Dupuytren's disease is a common and disabling fibroproliferative condition of the hand, which may progress slowly over time to Dupuytren's contracture.

Increased collagen production and deposition causes pitting and thickening of the palmar skin, along with the development of painless nodules fixed to the skin and deeper fascia. Classically, a nodule precedes the development of a cord.

Over time, the cord gradually contracts, reeling in the metacarpophalangeal joint and the proximal interphalangeal joint and leading to progressive digital flexion deformity – primarily of the ring (4th) and little (5th) fingers.

Progression to Dupuytren's contracture

Progression to Dupuytren's contracture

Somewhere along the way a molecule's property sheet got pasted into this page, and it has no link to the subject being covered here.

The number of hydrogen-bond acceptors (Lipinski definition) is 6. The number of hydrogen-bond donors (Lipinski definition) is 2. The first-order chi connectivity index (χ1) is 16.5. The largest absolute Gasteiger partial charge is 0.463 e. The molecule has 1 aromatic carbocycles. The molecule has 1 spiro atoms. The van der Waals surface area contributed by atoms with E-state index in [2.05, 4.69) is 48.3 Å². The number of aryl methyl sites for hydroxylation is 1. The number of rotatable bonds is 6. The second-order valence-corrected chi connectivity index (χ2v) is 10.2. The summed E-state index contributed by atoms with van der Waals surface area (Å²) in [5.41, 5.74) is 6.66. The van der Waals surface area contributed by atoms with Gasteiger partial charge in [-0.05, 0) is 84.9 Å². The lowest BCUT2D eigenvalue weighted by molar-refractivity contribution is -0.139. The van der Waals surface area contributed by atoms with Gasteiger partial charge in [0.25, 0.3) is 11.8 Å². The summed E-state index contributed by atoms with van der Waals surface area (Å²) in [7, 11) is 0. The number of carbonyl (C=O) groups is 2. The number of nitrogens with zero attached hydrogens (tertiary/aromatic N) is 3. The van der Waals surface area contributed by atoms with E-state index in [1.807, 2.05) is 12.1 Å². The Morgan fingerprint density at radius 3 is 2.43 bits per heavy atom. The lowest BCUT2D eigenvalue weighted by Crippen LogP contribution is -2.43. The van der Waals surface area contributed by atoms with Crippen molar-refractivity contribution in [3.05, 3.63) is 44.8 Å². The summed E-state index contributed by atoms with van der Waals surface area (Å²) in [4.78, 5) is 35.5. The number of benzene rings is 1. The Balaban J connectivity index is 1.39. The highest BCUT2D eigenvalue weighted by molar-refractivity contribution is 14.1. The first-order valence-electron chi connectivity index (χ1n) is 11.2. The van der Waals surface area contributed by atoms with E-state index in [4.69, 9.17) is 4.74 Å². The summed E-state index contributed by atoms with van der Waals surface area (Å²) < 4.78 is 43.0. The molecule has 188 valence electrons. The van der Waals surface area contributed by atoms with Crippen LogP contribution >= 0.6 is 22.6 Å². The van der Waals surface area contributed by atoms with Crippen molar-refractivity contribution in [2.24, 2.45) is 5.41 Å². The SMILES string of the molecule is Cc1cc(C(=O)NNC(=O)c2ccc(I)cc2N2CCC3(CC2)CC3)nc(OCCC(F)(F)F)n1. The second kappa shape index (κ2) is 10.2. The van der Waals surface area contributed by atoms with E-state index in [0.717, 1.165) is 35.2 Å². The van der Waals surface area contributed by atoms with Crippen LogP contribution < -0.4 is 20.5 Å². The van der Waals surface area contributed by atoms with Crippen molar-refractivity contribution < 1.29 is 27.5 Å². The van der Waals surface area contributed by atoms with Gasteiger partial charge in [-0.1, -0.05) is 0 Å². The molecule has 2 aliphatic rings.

The resulting inability to fully extend the affected fingers and reduction in range of motion, can be psychosocially and physically disabling for the patient.

The condition is commonly bilateral and often associated with other areas of the body, such as Garrod's knuckle pads (44–54%), plantar fibromatosis (Ledderhose disease, 6–31%), and penile fibromatosis (Peyronie's disease, 2–8%).

There is no cure for Dupuytren’s but there are effective treatment options which can improve the lives of patients with Dupuytren’s.



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